Australian cities are still amongst the most expensive in the world according to the latest Worldwide Cost of Living Survey. Both Sydney and Melbourne ranked 5th and 6th respectively behind Singapore, Paris, Oslo and Zurich.
Brisbane and Perth came equal 21st while Adelaide came in at 37th. This is a major change from 15 years ago when no Australian cities made the top 50.
10 year change in cost of living
(↑ from 25th in 2005)
(↑ from 28th in 2005)
(↑ from 14th in 2004)
(↑ from 28th in 2004)
(↑ from 40th in 2003)
(↑ from 43rd in 2003)
(↑ from 64th in 2002)
(↑ from 74th in 2002)
(↑ from 60th in 2001)
(↑ from 73rd in 2001)
Source: Economist Intelligence Unit – Worldwide Cost of Living Survey
The survey looks at many elements to make this assessment including transport, utility bills, healthcare, education and recreational costs. Luxury items like iPhones, cosmetics and clothing are also significantly more expensive in Australia than overseas and the gap has not been closing. Many global retailers employ price discrimination which means that Australians pay more for the exact same products versus buying them overseas.
This explains why online shopping has been booming as Australians jump on better prices from online overseas-based shops. Australia’s online retail spending increased to $16.6 billion for the year to January 2015, or by 9% compared to the year before. It now represents 7% of all retail sales.
As well as everyday cost of living, some of the bigger items like buying a home or a car or even travelling overseas is more expensive in Australia when compared to other parts of the world. With rising costs across the board, Australians are looking at an expensive future.
Not surprisingly, the International Monetary Fund (IMF) has Australia ranked 3rd when it comes to the least affordable places in the world to buy a house versus long term averages. The IMF data compares the ratio of property prices in each country to its average income to work out the affordability level. Australia sits at 31.6% above the historical average.
Source: IMF via The Guardian – June 2014
Last year alone we saw housing prices rise by 6.8% in Australia according to the ABS, with Sydney rising by an extraordinary 12.2%, Brisbane 5.3%, Melbourne 4.5% and Perth 1.2%. Sydney property has now risen 26% over 2 years compared to a national average of 16.1%. The average house price in Australia has risen to $571,000 vs $539,000 in 2013.
Australian house prices
|2013 change||2014 change|
Source: Australian Bureau of Statistics
Planning a holiday
Even taking a holiday is generally more expensive for Australians than for people living overseas.
When we compared the same travel period with the same airline on the equivalent flights between Sydney and a selection of major cities around the world, we found that a person booking return flights in Australia for all but one city ended up paying more than if they booked the same trip from overseas. Even the Kiwis pay less to travel to Australia than Aussies going to New Zealand. And flying to Japan as an Australian is more than double the cost for Japanese to visit Australia.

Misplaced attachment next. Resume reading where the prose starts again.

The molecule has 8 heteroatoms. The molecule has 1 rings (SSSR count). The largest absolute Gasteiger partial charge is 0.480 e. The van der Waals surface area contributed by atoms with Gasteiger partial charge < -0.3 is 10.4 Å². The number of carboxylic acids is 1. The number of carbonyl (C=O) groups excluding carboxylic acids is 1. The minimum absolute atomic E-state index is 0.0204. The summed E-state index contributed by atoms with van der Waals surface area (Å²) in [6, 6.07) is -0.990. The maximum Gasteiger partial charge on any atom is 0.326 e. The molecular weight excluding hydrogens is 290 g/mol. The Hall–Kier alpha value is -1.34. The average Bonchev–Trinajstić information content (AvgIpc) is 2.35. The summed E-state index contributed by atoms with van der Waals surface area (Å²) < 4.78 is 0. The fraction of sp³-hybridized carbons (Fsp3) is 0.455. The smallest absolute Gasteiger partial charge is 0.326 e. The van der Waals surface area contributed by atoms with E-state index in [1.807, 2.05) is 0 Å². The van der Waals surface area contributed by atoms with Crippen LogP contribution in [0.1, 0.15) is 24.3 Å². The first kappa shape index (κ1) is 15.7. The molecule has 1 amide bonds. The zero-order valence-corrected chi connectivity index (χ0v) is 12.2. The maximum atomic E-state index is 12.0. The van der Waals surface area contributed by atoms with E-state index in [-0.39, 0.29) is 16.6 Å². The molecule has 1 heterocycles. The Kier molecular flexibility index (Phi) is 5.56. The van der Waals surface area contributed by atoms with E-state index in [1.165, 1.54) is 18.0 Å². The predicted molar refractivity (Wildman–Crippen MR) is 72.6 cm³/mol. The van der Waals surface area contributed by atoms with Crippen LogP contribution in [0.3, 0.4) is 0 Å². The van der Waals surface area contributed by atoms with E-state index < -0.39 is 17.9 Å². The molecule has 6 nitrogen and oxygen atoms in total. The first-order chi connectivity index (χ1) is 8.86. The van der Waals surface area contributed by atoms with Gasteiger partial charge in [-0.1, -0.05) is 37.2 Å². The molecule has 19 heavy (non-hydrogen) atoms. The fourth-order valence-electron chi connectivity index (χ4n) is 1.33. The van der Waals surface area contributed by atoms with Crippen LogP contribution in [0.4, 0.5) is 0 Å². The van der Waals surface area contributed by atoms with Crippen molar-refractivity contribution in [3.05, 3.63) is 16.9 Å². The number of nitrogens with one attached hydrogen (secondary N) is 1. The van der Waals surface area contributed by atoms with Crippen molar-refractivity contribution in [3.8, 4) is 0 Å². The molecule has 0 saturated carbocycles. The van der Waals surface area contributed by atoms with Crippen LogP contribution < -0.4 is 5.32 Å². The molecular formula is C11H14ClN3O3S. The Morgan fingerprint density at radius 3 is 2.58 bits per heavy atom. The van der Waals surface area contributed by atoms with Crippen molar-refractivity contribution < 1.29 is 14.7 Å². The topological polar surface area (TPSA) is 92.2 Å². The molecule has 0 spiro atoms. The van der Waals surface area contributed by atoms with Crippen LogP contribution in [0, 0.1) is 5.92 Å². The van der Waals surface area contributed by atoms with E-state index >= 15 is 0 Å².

Difference in ticket prices for Australians
|Ticketed in Australia||Ticketed overseas in AUD||% difference in price|
|Sydney <> Auckland||$493||$457||+7.9%|
|Sydney <> Singapore||$899||$687||+30.9%|
|Sydney <> Hong Kong||$973||$870||+11.8%|
|Sydney <> Tokyo||$1,449||$653||+121.9%|
|Sydney <> London||$2,898||$2,288||+26.7%|
|Sydney <> New York||$2,327||$2,450||-5%|
Prices as at 23rd March 2015, travelling on 1st July and returning 31st July 2015 flying the same airline on the equivalent flights.
The fall in the Australian dollar from $1.10 USD in 2010 to $0.78 USD in early 2015 is also contributing to an increase in the cost of overseas holidays. Figures from Tourism Research Australia show that domestic trips rose by 5% to 79.7 million trips in the 12 months to September 2014 as more Aussies decided to holiday locally versus travelling overseas.
What it all means
With the rising cost of living and expensive big-ticket items, Australians need a smart financial game plan to build wealth for the future.
It’s important to maximise the returns on the money you’re setting aside and saving for big-ticket purchases to ensure you’re staying ahead. If you’re working towards a longer-term goal, investing a portion of your savings rather than leaving all of it in the bank can provide a higher return so that you can reach your goals sooner.
Investing does have risks but this can be reduced through having a medium to long-term timeframe (3 to 10 years) and diversification (not keeping all your eggs in one basket). Diversifying your investment portfolio across companies, industries, geographical regions and assets (like shares and bonds) can help reduce the risk and maximise returns in the long run.
Another factor to carefully consider when it comes to saving or investing is fees. Fees can eat into a significant portfolio your investment returns so keeping them low means you have a much better chance of achieving higher returns over the long-term.
Low fee, hassle-free investing
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